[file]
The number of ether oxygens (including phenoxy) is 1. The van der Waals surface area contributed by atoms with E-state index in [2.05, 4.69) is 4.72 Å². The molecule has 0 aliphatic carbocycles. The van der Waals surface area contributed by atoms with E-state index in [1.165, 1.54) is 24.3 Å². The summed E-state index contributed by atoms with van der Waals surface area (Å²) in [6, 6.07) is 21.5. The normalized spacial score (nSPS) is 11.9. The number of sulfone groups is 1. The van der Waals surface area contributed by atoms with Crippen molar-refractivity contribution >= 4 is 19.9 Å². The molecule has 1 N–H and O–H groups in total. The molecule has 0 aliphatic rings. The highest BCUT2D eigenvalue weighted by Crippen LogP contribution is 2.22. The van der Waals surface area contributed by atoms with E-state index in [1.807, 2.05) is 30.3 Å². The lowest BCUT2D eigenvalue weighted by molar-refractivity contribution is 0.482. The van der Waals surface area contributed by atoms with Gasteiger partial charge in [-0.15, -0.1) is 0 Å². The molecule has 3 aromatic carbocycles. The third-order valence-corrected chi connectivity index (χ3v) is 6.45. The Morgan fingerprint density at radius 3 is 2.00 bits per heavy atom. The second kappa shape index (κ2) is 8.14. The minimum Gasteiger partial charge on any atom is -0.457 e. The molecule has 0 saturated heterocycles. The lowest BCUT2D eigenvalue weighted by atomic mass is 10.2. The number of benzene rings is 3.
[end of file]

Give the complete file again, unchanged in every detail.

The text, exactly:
The number of ether oxygens (including phenoxy) is 1. The van der Waals surface area contributed by atoms with E-state index in [2.05, 4.69) is 4.72 Å². The molecule has 0 aliphatic carbocycles. The van der Waals surface area contributed by atoms with E-state index in [1.165, 1.54) is 24.3 Å². The summed E-state index contributed by atoms with van der Waals surface area (Å²) in [6, 6.07) is 21.5. The normalized spacial score (nSPS) is 11.9. The number of sulfone groups is 1. The van der Waals surface area contributed by atoms with Crippen molar-refractivity contribution >= 4 is 19.9 Å². The molecule has 1 N–H and O–H groups in total. The molecule has 0 aliphatic rings. The highest BCUT2D eigenvalue weighted by Crippen LogP contribution is 2.22. The van der Waals surface area contributed by atoms with E-state index in [1.807, 2.05) is 30.3 Å². The lowest BCUT2D eigenvalue weighted by molar-refractivity contribution is 0.482. The van der Waals surface area contributed by atoms with Gasteiger partial charge in [-0.15, -0.1) is 0 Å². The molecule has 3 aromatic carbocycles. The third-order valence-corrected chi connectivity index (χ3v) is 6.45. The Morgan fingerprint density at radius 3 is 2.00 bits per heavy atom. The second kappa shape index (κ2) is 8.14. The minimum Gasteiger partial charge on any atom is -0.457 e. The molecule has 0 saturated heterocycles. The lowest BCUT2D eigenvalue weighted by atomic mass is 10.2. The number of benzene rings is 3.